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6 Jun, 2014 11:43

East, west Ukraine at odds over country’s future – Gallup poll

East, west Ukraine at odds over country’s future – Gallup poll

The difference in opinion between residents of eastern and western Ukraine is wide, with people in these regions having opposing views on the conflict in their country and who is the culprit, says the latest poll by Gallup.

Interviewed: 1,400 Ukrainians and 500 Crimeans

Age: 15 and older

Date April 21-29

Languages: Ukrainian, Russian

The survey represents the opinions of 40,271,379 Ukrainian adults

“Only a slim majority of Ukrainians overall (51.2 percent) agree that the interim government in Kiev is the legitimate government of Ukraine. That figure rises only slightly to 53.5 percent when Crimeans are excluded from the results,” a poll issued by Gallup, an American research-based, global performance-management consulting company, finds.

The survey, was funded by the US government's Broadcasting Board of Governors, which operates Voice of America.


According to the poll, conducted among Ukrainian and Crimean citizens before May 25 elections and before the Kiev government launched a full-scale military operation in eastern Ukraine.

One of the questions in the poll, which was called ‘Favorability toward the United States’ Role in Crisis’, asked if the US has played a “mostly positive” role or a “mostly negative role” in the Ukrainian crisis. The results showed that 58.8 percent of residents in the west think that US interference with their country’ affairs is positive. However, southern and eastern Ukraine doesn’t trust ‘the US cookies’, with only 25.9 and 17.1 percent respectively showing support for Washington.


The attitude to the US role in the Ukraine’s crisis is “ambivalent,” the poll finds, adding that 39.0 percent of Ukrainians believe it has been positive, 27.7 percent negative, and 21.6 percent remain neutral.

Meanwhile, the results of the survey also displayed that not all Ukrainian residents think they should join the EU. A whopping 84.2 percent of ‘westerners’ see their future in the EU, while only 19 percent of people in eastern Ukraine would be happy to join Europe.


The support for NATO integration in the east is even less than support for joining the EU. Only 13.1 in the east and 10.3 in the south want to join NATO. However, 53.2 of the residents in western Ukraine think that “Ukraine should return to the course of NATO integration” as showed in the poll.

However, west and east show then unanimity only on one issue: that “no government outside of Ukraine has a right to be involved in decisions about the country's future.” A total of 78.2 percent say that they agree (74.5 percent in the west and 78.6 in the east).

“Ukrainians want the freedom to make their own decisions without foreign involvement,” the poll indicates.

Neither the west nor south-east shows the same opinion on economic reform. On Gallup’s question whether Ukrainians would support economic reform “even if it meant a decline in their standard of living for one or two years,” 59.7 in the west supported this idea, while 49.5 in the south-east disagreed.

Overall, the percentage of those who agree and disagree on economic reform became equal: 37.3 for and 37.1 against.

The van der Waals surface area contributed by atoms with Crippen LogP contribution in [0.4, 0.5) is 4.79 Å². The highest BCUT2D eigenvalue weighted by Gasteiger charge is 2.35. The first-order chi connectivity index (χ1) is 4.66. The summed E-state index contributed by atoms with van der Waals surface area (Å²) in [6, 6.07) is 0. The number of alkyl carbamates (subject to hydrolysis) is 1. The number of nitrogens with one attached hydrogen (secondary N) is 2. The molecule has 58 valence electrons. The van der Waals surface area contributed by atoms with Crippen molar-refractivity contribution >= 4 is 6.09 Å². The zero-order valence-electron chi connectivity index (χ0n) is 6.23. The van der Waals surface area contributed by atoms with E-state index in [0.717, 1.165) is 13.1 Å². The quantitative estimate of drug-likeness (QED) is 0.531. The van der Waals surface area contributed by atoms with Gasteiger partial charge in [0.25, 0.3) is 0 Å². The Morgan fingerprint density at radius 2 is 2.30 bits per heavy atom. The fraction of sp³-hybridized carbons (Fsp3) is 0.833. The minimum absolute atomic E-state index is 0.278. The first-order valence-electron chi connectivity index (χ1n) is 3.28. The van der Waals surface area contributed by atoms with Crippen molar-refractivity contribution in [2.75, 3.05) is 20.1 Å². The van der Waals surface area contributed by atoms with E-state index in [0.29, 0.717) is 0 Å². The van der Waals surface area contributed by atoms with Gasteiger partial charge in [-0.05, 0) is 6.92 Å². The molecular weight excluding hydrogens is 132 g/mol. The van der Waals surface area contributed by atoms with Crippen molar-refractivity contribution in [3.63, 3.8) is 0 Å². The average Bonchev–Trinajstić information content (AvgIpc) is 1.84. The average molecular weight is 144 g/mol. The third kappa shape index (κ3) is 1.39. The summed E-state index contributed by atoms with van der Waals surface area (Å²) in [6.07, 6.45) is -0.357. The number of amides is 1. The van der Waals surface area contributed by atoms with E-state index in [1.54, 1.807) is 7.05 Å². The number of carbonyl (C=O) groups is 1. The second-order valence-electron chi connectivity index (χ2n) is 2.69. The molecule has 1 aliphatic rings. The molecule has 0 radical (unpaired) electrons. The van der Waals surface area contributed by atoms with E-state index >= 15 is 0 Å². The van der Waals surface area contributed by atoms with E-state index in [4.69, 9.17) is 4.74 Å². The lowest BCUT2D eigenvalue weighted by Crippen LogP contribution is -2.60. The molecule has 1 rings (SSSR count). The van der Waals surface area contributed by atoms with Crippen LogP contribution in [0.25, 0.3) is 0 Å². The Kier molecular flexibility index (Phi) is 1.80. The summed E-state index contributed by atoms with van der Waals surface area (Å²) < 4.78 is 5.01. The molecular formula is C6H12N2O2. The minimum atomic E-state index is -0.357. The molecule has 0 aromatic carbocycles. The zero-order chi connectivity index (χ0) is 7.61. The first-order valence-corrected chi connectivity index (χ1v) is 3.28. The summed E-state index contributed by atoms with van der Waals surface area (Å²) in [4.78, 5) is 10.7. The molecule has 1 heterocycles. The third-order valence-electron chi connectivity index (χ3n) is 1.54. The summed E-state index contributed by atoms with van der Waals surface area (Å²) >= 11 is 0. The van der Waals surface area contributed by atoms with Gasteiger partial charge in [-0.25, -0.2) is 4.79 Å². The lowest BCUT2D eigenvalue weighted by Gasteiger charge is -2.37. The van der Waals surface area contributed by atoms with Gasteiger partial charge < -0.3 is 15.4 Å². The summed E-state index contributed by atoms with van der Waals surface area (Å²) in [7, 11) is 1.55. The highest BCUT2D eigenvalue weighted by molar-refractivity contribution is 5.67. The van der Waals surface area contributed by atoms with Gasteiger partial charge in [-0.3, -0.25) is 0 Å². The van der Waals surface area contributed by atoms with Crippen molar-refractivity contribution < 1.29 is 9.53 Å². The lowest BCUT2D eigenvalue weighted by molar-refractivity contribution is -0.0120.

The opinions towards Crimean referendum, in which the peninsula voted to join the Russian Federation, are also quite opposite in western and eastern Ukraine.

Some 45.8 percent of residents in eastern Ukraine agree that “the results of the referendum on Crimea’s status likely reflect the views of most people there/here” while only 16.8 percent of westerners agree with the choice of Crimeans.


According to the poll, the main differences in attitudes in the crisis-torn country “are by region and ethnicity.”

"In the last eight, nine years when we collect data in Ukraine, we see it all the time on most of the aspects of life actually,” Gallup pollster Neil Slipover told the Voice of America, “Any political situation we ask of the country, even economics in the country, the split between different regions and between different ethnic groups existed for years, and the government didn’t pay attention to it."


Eastern Ukraine has recently plunged into chaos since Kiev government launched a massive military offensive in the region. The campaign has claimed dozens of lives, both among the militias and local civilians. Schools, kindergarten and hospitals in several cities came under fire.


Crimea: Becoming part of Russia will make life better

People of Crimea have also answered questions of the poll which says that the residents of the peninsula “are overwhelmingly likely to view Russia’s role in the crisis as positive (71.3 percent).”

A convincing 73.9 percent of Crimeans say the peninsula becoming part of Russia will make life better for themselves and their families. Just 5.5 percent disagree, adds the survey.

"[Crimea] is part of Russia now, and you saw that the support is huge for Russian government," says Esipova.

Meanwhile, the percent of Crimeans supporting US is even lower than in southeastern Ukraine.


“Crimeans are far more unified in their view that the US has played a negative (76.2 percent) rather than a positive (2.8 percent) role,” according to Gallup.

Meanwhile, 82.8 percent of Crimean people who took part in the referendum say that it was legitimate, adds the poll.

On March, 16 Crimea held a referendum on self-determination and an overwhelming majority of its population supported the plan to secede from Ukraine and join the Russian Federation. The decision was prompted by the political crisis in Ukraine and the fact that the first bills approved by the new Kiev authorities infringed the rights of ethnic Russians.

The Russian parliament quickly passed several bills allowing Crimea’s accession into the federation and on March 21 they were signed into law by President Vladimir Putin.